Epidemiologists strive to understand spatial and temporal dynamics of epidemics using theoretical and empirical modeling frameworks with the objective of making theories operational by the simple specification of generated models. Ojiambo has been able to develop models within such a framework to advance our understanding of CDM dynamics in space and time in two ways. First, he applied the theory of spatial random effects within an uncertainty framework to estimate the risk of disease outbreak over a large geographical scale and for the first time, provided a measure of uncertainty in the risk of CDM outbreaks in the United States. This methodology ensures that risk estimates are unbiased due to inadequate control of factors that are spatially correlated with disease outbreaks. Second, his lab was the first of two labs to independently apply point pattern analysis in botanical epidemiology to analyze the spatial distribution of infected plants over a large geographical scale. He showed that infected plants in affected fields remained infectious for a long time and that a significant increase in disease control at the landscape level would be required to substantially reduce new outbreaks. Recently, Ojiambo provided empirical evidence that the spread parameter of the power law model for dispersal gradients may not be stable over multiple epidemics, as previously thought. Rather, the parameter value of 2 reported in the literature should be considered the lower limit of the rate of distance traveled by epidemic wave fronts that follow a power law dispersal function.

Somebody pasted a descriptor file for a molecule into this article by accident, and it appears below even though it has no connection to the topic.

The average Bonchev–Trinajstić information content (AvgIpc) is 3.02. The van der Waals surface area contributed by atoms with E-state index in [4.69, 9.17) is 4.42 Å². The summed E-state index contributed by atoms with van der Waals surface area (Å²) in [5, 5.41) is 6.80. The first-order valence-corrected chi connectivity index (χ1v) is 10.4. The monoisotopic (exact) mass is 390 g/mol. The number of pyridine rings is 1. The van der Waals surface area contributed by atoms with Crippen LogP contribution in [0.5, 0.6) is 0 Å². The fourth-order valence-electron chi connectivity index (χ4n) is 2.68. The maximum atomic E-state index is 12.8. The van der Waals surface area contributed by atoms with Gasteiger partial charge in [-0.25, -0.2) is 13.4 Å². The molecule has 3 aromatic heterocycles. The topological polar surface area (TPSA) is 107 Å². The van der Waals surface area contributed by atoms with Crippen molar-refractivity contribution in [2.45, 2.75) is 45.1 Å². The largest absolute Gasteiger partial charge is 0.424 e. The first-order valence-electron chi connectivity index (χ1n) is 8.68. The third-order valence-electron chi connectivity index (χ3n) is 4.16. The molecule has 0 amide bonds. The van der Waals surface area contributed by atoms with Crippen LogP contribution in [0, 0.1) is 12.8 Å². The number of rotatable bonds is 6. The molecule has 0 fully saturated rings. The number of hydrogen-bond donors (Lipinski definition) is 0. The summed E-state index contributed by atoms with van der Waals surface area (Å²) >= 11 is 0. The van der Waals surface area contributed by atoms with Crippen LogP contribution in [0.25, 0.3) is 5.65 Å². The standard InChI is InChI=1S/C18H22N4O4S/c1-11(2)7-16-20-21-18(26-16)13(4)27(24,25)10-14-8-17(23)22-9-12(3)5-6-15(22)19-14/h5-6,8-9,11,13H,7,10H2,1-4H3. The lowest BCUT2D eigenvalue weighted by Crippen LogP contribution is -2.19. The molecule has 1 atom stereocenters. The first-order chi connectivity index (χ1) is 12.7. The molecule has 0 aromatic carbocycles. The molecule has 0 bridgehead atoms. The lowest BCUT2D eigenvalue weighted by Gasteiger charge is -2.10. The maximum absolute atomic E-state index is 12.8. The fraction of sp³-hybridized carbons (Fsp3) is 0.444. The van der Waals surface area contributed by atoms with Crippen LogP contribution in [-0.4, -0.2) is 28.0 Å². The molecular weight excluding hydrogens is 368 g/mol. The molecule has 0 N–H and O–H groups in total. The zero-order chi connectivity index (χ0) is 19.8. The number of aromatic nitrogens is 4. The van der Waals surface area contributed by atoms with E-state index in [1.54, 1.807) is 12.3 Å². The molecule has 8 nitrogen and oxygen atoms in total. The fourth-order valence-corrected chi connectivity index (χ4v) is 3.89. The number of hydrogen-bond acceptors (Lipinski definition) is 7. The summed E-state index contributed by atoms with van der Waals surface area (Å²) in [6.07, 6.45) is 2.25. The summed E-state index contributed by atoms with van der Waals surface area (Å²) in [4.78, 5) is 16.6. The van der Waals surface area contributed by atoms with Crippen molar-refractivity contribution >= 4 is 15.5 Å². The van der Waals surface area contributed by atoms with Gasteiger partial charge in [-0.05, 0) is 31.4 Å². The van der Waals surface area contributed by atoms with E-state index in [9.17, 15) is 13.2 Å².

Ojiambo and his collaborators recently provided insights into the potential causes of the resurgence of CDM in the United States. Their findings showed that both mating types of P. cubensis are present in the United States, and they reported for the first time the occurrence of new pathotypes in the country. In addition, pathotype 3 isolates, which are of the A1 mating type, were found to be associated with one of the two lineages of P. cubensis that was specialized on Cucumis species. A novel component of Ojiambo's work is merging epidemiology and pathogen population genomics to better understand the genetic mechanisms and evolutionary processes that have driven the emergence and re-emergence of CDM. For example, his most recent work examines the evolution of P. cubensis pathotypes on evolutionary and epidemiological time scales. This is one of the first studies to show how population genomics can be used to elucidate the relative contributions of inter- and intra-specific processes, such as hybridization, genetic exchange, and selection in the evolution of host specificity.  

Ojiambo's program is well grounded by an enviable record of publications not only on CDM but also on other pathosystems. During the past 10 years, Ojiambo has authored 55 refereed papers, three book chapters, and several abstracts and conference proceedings. In addition, he has presented 13 invited international talks and several national talks. Ojiambo has mentored 10 graduate students, three post-docs, and four visiting scientists, and he currently mentors four PhD students. He has served as section chair on the Annual Meetings Board of The American Phytopathological Society (APS), as a member of the APS Journal Strategy Task Force, and as vice-chair and chair of the APS Epidemiology Committee. He currently serves as an editor for Plant Pathology and as a senior editor for Phytopathology.